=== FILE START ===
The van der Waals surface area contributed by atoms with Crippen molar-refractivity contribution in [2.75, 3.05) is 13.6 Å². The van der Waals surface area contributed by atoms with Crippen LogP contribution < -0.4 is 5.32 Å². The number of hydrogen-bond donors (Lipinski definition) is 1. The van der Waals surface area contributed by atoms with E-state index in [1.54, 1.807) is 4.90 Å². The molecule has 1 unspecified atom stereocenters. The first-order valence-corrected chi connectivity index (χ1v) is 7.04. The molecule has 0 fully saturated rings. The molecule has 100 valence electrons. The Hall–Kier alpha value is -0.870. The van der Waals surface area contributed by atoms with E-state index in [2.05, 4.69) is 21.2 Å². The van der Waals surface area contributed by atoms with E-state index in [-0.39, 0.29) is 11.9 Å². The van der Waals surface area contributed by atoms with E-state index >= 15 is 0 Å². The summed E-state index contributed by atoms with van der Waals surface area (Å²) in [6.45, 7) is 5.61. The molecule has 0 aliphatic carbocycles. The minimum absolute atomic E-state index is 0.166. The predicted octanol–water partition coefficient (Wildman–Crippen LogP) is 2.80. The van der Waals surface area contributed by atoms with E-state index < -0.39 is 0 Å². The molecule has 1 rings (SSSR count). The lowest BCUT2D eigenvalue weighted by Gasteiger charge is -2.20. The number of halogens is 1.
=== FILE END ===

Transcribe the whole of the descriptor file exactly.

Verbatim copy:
The van der Waals surface area contributed by atoms with Crippen molar-refractivity contribution in [2.75, 3.05) is 13.6 Å². The van der Waals surface area contributed by atoms with Crippen LogP contribution < -0.4 is 5.32 Å². The number of hydrogen-bond donors (Lipinski definition) is 1. The van der Waals surface area contributed by atoms with E-state index in [1.54, 1.807) is 4.90 Å². The molecule has 1 unspecified atom stereocenters. The first-order valence-corrected chi connectivity index (χ1v) is 7.04. The molecule has 0 fully saturated rings. The molecule has 100 valence electrons. The Hall–Kier alpha value is -0.870. The van der Waals surface area contributed by atoms with E-state index in [2.05, 4.69) is 21.2 Å². The van der Waals surface area contributed by atoms with E-state index in [-0.39, 0.29) is 11.9 Å². The van der Waals surface area contributed by atoms with E-state index >= 15 is 0 Å². The summed E-state index contributed by atoms with van der Waals surface area (Å²) in [6.45, 7) is 5.61. The molecule has 0 aliphatic carbocycles. The minimum absolute atomic E-state index is 0.166. The predicted octanol–water partition coefficient (Wildman–Crippen LogP) is 2.80. The van der Waals surface area contributed by atoms with E-state index < -0.39 is 0 Å². The molecule has 1 rings (SSSR count). The lowest BCUT2D eigenvalue weighted by Gasteiger charge is -2.20. The number of halogens is 1.